Occupational Health and Safety Audit of Fuel Filling Stations in the Agona Nkwanta, Inchaban and Sekondi- Takoradi Metropolis in Ghana

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AUGUST, 2016
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Fuel Filling Stations are an indispensable part of modern technological society, but they also pose numerous risks and threats to employees and the environment. The outburst of flames at Fuel Filling Stations (FFSs), especially the June 3, 2015 catastrophic explosion at GOIL filling station at Kwame Nkrumah Circle, Accra in which 160 lives were lost has raised a lot of concern among stakeholders. Hence, the need to assess the prevailing safety practices and level of awareness of employees on health and safety at the FFS, and determine the compliance of these FFSs to require standards set by the Environmental Protection Agency of Ghana. A mixed methodological approach including: field measurement, Geographical Positioning System (GPS) data capturing on locations of FFSs, field survey, questionnaire administration, structured and face-to-face interviews were employed in gathering data for the study which took place at Agona Nkwanta, Inchaban and Sekondi-Takoradi metropolis. A total of 80 employees in 40 FFSs were involved in the study and data analyzed with Statistical Product for Service Solutions Software (SPSS Version 20.0) and Excel. The study revealed that though 78.5% of employees were aware of safety measures, the scope was narrow. The ANOVA showed that the Multinational Oil Marketing Companies (OMC’s) outperformed the State Owned and Individual Private Owned OMCs. It was revealed that 90% and 42.5% of FFSs did not meet the required standard (≥ 30 m) of set-back from road and distance from residential areas respectively. Though the respondents claimed they have knowledge of safety measures at their respective work places, yet that did not determine the success of the OMCs in health and safety management because of observed narrow scope. Adequate training on regular basis should be given to employees especially those at the Individual private owned OMCs while research on the effects of volatile organic compounds from petrol fumes on fuel pump attendants in Ghana had to be carried out.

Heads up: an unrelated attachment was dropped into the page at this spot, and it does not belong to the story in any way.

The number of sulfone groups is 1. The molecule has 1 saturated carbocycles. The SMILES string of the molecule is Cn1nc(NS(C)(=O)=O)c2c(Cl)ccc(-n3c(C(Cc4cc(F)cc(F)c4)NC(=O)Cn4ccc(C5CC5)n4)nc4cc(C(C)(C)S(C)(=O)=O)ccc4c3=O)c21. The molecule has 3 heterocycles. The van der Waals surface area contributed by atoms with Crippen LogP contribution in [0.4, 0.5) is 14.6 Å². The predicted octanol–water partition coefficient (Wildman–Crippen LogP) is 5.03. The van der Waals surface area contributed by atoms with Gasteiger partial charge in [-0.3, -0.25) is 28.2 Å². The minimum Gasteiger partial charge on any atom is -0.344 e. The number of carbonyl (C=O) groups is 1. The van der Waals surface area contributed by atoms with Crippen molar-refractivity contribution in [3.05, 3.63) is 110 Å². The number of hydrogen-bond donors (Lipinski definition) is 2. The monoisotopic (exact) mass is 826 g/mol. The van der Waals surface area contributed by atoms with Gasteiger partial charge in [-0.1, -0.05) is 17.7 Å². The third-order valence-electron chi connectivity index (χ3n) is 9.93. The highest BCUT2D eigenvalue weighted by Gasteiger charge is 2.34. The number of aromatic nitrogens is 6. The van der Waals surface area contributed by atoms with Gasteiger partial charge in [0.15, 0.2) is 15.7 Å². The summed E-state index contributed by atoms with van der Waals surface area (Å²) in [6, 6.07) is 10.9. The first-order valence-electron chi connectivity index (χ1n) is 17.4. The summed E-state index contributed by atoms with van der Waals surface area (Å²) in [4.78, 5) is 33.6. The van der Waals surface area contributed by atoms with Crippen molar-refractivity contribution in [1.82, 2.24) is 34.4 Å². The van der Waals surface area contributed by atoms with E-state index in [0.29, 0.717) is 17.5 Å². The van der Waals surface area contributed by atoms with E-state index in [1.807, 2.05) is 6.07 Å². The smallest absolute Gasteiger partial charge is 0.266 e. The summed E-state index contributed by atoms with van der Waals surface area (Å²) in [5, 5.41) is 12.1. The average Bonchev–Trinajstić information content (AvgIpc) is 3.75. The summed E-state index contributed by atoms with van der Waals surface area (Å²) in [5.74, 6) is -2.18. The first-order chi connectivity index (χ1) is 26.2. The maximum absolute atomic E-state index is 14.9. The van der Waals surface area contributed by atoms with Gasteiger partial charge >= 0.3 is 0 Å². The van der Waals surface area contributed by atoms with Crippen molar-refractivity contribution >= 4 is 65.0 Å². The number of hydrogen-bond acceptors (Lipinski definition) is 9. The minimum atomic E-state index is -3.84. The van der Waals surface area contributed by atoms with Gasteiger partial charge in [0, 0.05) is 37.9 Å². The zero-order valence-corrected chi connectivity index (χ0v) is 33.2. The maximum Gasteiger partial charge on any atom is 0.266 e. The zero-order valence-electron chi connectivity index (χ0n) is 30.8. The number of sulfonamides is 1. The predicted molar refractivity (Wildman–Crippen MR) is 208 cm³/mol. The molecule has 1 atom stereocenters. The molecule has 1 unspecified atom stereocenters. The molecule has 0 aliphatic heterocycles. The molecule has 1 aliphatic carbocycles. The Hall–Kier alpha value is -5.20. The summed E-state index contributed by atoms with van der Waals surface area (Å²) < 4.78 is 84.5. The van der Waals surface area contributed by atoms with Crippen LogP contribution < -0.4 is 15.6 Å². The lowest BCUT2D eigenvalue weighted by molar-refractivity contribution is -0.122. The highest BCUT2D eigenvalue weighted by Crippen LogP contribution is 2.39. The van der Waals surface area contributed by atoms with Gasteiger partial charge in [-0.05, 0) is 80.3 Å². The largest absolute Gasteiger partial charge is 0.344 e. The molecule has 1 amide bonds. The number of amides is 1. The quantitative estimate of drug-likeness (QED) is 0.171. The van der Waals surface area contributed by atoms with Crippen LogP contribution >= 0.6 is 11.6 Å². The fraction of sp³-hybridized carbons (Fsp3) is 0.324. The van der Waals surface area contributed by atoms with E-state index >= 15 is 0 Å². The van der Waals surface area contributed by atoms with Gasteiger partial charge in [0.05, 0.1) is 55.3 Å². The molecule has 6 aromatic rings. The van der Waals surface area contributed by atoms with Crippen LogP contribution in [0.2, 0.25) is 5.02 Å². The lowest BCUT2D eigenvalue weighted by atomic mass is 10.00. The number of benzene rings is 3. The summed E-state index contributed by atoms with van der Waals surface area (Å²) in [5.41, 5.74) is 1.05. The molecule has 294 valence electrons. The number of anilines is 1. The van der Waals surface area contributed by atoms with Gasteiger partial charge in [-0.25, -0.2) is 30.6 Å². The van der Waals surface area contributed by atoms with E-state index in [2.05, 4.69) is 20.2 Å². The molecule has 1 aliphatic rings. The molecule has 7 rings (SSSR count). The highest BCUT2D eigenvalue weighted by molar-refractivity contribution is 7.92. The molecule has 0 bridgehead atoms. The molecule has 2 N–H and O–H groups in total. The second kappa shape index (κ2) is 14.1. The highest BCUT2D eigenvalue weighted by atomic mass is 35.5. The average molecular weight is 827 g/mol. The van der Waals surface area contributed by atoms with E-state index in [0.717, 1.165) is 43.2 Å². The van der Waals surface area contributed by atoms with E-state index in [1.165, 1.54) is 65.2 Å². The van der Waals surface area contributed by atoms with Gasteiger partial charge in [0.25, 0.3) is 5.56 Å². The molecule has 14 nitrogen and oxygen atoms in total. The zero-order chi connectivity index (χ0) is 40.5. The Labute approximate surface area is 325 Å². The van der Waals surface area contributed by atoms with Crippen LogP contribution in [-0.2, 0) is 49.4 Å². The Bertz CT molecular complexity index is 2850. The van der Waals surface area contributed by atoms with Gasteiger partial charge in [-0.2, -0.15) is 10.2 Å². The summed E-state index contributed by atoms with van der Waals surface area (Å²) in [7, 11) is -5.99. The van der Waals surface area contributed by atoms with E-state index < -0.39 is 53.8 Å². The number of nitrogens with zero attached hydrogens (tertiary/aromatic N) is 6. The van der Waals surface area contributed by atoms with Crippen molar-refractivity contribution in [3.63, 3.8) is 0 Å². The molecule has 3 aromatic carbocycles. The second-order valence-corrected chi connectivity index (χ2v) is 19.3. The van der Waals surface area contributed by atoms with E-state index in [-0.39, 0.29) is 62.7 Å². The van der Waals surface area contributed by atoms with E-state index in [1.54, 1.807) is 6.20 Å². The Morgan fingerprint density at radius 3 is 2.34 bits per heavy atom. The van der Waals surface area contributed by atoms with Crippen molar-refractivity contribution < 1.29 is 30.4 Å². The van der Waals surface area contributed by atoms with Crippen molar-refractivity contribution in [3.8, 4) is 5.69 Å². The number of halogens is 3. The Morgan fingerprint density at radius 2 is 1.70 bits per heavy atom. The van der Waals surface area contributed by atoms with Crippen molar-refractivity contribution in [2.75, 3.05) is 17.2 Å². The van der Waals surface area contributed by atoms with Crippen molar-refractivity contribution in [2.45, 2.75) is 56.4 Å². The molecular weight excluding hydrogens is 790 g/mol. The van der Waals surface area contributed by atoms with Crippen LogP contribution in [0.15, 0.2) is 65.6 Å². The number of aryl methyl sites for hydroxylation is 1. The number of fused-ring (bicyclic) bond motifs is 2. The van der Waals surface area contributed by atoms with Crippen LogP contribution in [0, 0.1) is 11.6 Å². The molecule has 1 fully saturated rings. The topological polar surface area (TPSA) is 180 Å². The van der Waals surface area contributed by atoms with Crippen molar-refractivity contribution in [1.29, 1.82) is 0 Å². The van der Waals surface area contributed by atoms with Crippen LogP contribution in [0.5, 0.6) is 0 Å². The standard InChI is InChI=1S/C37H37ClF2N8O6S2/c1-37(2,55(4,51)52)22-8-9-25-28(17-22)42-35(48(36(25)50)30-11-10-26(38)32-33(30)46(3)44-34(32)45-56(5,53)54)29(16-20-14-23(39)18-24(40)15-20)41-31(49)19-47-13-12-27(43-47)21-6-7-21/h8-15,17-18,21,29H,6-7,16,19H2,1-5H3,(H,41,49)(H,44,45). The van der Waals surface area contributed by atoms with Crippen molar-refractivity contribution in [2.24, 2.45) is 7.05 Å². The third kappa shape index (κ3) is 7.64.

A thesis submitted to the Department of Theoretical and Applied Biology, Kwame Nkrumah University of Science and Technology in partial fulfillment of the requirements Master of Science degree in Environmental Science,